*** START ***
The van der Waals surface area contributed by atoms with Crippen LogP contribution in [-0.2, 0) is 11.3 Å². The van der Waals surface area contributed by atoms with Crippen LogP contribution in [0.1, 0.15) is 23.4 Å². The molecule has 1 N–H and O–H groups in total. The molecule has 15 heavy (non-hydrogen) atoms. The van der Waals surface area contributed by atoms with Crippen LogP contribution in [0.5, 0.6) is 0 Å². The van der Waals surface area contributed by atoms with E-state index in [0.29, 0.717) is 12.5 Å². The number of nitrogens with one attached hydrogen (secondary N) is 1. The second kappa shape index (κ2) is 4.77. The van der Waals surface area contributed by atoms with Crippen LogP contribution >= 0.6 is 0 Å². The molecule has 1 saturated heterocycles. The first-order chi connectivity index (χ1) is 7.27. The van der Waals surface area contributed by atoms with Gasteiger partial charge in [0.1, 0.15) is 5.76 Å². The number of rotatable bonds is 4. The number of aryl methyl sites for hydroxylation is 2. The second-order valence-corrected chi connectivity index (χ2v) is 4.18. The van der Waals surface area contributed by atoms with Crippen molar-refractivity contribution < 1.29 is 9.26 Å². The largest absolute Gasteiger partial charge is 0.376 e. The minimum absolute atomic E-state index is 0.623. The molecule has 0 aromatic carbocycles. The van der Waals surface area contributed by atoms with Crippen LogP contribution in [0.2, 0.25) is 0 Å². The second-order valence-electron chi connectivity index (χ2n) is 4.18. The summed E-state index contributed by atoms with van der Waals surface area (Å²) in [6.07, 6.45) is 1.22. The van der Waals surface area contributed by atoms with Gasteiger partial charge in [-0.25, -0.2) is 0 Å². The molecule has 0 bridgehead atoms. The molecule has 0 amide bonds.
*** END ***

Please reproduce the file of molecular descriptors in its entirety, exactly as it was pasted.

The van der Waals surface area contributed by atoms with Crippen LogP contribution in [-0.2, 0) is 11.3 Å². The van der Waals surface area contributed by atoms with Crippen LogP contribution in [0.1, 0.15) is 23.4 Å². The molecule has 1 N–H and O–H groups in total. The molecule has 15 heavy (non-hydrogen) atoms. The van der Waals surface area contributed by atoms with Crippen LogP contribution in [0.5, 0.6) is 0 Å². The van der Waals surface area contributed by atoms with E-state index in [0.29, 0.717) is 12.5 Å². The number of nitrogens with one attached hydrogen (secondary N) is 1. The second kappa shape index (κ2) is 4.77. The van der Waals surface area contributed by atoms with Crippen LogP contribution >= 0.6 is 0 Å². The molecule has 1 saturated heterocycles. The first-order chi connectivity index (χ1) is 7.27. The van der Waals surface area contributed by atoms with Gasteiger partial charge in [0.1, 0.15) is 5.76 Å². The number of rotatable bonds is 4. The number of aryl methyl sites for hydroxylation is 2. The second-order valence-corrected chi connectivity index (χ2v) is 4.18. The van der Waals surface area contributed by atoms with Crippen molar-refractivity contribution < 1.29 is 9.26 Å². The largest absolute Gasteiger partial charge is 0.376 e. The minimum absolute atomic E-state index is 0.623. The molecule has 0 aromatic carbocycles. The van der Waals surface area contributed by atoms with Crippen LogP contribution in [0.2, 0.25) is 0 Å². The second-order valence-electron chi connectivity index (χ2n) is 4.18. The summed E-state index contributed by atoms with van der Waals surface area (Å²) in [6.07, 6.45) is 1.22. The van der Waals surface area contributed by atoms with Gasteiger partial charge in [-0.25, -0.2) is 0 Å². The molecule has 0 bridgehead atoms. The molecule has 0 amide bonds.